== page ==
Interesting, interesting article.
The premise is that addiction is mainly rooted into the environment. Meaning: if you live in an environment conducive to addiction, you can get addicted. I know, I know.. "Duh!". But they made experiments with rats, so this goes beyond common sense.
[quote]... a cursory historical and cultural survey reveals that the incidence of addiction is essentially a social phenomenon. Many historical and indigenous cultures have lacked even the concept of addiction - but many of these same cultures, once their traditional structures have been disrupted by conquest or colonisation, have been destroyed by it. All across the Americas, the Pacific and Australia, hundreds of 'demoralised' cultures have descended into vicious spirals of addiction, usually to alcohol, in many tragic cases wiping themselves out entirely. The root causes of addiction, then, must run deeper than any individual pathology: they must be sought in a larger story of cultural malaise and 'poverty of the spirit' that forces individuals, often en masse, into desperate and dysfunctional coping strategies.[/quote]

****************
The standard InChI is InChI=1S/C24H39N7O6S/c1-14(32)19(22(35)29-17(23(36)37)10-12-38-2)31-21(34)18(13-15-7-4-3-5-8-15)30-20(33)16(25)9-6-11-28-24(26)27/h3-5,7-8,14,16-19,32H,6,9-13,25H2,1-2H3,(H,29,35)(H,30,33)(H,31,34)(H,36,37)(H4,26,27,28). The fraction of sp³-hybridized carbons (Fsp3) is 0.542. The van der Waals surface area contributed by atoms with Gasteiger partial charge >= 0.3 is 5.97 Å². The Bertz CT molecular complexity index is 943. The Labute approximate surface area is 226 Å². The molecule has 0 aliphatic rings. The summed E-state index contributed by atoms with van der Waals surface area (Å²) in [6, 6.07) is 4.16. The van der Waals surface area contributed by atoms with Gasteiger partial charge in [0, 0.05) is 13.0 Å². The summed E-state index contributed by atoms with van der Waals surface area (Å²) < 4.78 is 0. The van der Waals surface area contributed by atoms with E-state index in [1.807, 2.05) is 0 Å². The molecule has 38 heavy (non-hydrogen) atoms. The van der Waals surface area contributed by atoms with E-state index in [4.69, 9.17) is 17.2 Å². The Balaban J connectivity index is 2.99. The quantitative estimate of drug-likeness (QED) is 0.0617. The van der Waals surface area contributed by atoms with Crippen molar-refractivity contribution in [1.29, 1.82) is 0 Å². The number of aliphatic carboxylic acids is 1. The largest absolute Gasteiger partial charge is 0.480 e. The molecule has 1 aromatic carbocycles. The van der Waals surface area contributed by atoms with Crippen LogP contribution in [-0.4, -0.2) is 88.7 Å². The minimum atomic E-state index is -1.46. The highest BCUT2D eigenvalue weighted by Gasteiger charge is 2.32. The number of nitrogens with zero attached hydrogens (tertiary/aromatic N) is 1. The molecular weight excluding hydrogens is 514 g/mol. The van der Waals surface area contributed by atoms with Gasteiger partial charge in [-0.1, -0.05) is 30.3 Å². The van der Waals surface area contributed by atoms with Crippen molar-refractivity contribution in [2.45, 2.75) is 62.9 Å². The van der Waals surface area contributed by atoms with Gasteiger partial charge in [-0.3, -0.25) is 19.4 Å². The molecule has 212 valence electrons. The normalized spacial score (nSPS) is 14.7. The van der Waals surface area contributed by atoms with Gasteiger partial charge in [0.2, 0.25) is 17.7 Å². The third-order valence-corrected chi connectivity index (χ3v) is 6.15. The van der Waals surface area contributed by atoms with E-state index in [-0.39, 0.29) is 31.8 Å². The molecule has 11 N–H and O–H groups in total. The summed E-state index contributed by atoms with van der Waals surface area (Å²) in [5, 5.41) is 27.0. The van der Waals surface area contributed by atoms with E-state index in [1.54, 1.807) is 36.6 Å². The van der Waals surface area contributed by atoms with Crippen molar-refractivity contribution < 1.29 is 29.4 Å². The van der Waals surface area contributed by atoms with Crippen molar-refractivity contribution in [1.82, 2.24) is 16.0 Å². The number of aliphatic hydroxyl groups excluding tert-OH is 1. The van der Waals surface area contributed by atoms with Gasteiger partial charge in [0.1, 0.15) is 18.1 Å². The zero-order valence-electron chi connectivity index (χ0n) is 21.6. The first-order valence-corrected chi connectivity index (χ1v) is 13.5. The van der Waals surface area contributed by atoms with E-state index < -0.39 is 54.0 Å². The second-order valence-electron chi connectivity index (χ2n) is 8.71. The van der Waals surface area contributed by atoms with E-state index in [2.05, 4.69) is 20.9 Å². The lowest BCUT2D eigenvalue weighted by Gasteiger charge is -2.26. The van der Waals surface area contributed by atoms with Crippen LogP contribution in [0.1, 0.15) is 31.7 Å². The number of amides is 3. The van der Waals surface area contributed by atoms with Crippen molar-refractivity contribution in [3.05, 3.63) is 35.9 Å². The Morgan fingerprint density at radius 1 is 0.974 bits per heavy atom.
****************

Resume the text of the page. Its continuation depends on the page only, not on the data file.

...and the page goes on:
The articles talks about addiction in general, but it even recognizes the presence of less common forms:
[quote]Once addiction is reconceived as a symptom of the dislocation embedded in modern cultures, the practical measures required to manage it become vast in scope. Treatment of addicts needs to become more holistic, and interwoven into a far wider spectrum of social programmes. Education and treatment need to lose their narrow focus on illicit drugs and alcohol, and to encompass addiction in all its forms.[/quote]
Recommended reading. I would buy the book, but it's freaking expensive!